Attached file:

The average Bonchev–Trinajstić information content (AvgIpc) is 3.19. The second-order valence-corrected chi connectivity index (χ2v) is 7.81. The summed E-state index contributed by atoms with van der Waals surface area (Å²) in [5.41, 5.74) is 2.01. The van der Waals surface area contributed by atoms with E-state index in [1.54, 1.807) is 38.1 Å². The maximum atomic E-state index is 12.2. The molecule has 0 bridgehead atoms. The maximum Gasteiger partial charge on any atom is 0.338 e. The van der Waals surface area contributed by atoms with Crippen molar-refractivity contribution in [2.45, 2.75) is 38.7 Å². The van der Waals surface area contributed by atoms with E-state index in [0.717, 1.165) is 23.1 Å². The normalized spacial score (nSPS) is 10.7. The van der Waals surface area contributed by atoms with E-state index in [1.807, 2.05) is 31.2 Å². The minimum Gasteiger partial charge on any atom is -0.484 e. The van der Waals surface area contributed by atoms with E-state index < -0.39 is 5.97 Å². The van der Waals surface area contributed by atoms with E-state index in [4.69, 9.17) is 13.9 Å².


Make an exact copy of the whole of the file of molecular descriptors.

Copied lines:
The average Bonchev–Trinajstić information content (AvgIpc) is 3.19. The second-order valence-corrected chi connectivity index (χ2v) is 7.81. The summed E-state index contributed by atoms with van der Waals surface area (Å²) in [5.41, 5.74) is 2.01. The van der Waals surface area contributed by atoms with E-state index in [1.54, 1.807) is 38.1 Å². The maximum atomic E-state index is 12.2. The molecule has 0 bridgehead atoms. The maximum Gasteiger partial charge on any atom is 0.338 e. The van der Waals surface area contributed by atoms with Crippen molar-refractivity contribution in [2.45, 2.75) is 38.7 Å². The van der Waals surface area contributed by atoms with E-state index in [0.717, 1.165) is 23.1 Å². The normalized spacial score (nSPS) is 10.7. The van der Waals surface area contributed by atoms with E-state index in [1.807, 2.05) is 31.2 Å². The minimum Gasteiger partial charge on any atom is -0.484 e. The van der Waals surface area contributed by atoms with E-state index < -0.39 is 5.97 Å². The van der Waals surface area contributed by atoms with E-state index in [4.69, 9.17) is 13.9 Å².